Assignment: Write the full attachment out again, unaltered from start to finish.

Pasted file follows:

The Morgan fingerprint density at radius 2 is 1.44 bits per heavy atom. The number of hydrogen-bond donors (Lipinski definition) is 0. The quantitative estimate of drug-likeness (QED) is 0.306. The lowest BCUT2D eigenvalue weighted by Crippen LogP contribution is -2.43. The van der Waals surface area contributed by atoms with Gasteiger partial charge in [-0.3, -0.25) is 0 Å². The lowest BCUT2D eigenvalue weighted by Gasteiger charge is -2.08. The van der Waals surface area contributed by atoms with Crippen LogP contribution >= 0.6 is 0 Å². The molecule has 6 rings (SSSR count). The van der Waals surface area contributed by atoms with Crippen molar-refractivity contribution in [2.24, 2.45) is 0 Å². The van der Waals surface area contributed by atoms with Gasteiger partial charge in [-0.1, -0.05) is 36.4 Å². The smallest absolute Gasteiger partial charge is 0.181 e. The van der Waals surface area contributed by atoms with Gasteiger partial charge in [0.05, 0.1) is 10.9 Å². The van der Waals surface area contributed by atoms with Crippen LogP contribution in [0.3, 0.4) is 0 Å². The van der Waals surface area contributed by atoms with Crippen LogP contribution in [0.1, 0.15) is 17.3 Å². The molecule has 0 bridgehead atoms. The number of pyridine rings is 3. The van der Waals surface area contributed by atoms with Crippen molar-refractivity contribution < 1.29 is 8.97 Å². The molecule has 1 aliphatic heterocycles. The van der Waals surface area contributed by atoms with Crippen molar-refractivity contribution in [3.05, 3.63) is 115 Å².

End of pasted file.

The Morgan fingerprint density at radius 2 is 1.44 bits per heavy atom. The number of hydrogen-bond donors (Lipinski definition) is 0. The quantitative estimate of drug-likeness (QED) is 0.306. The lowest BCUT2D eigenvalue weighted by Crippen LogP contribution is -2.43. The van der Waals surface area contributed by atoms with Gasteiger partial charge in [-0.3, -0.25) is 0 Å². The lowest BCUT2D eigenvalue weighted by Gasteiger charge is -2.08. The van der Waals surface area contributed by atoms with Crippen LogP contribution >= 0.6 is 0 Å². The molecule has 6 rings (SSSR count). The van der Waals surface area contributed by atoms with Crippen molar-refractivity contribution in [2.24, 2.45) is 0 Å². The van der Waals surface area contributed by atoms with Gasteiger partial charge in [-0.1, -0.05) is 36.4 Å². The smallest absolute Gasteiger partial charge is 0.181 e. The van der Waals surface area contributed by atoms with Gasteiger partial charge in [0.05, 0.1) is 10.9 Å². The van der Waals surface area contributed by atoms with Crippen LogP contribution in [0.3, 0.4) is 0 Å². The van der Waals surface area contributed by atoms with Crippen LogP contribution in [0.1, 0.15) is 17.3 Å². The molecule has 0 bridgehead atoms. The number of pyridine rings is 3. The van der Waals surface area contributed by atoms with Crippen molar-refractivity contribution < 1.29 is 8.97 Å². The molecule has 1 aliphatic heterocycles. The van der Waals surface area contributed by atoms with Crippen molar-refractivity contribution in [3.05, 3.63) is 115 Å².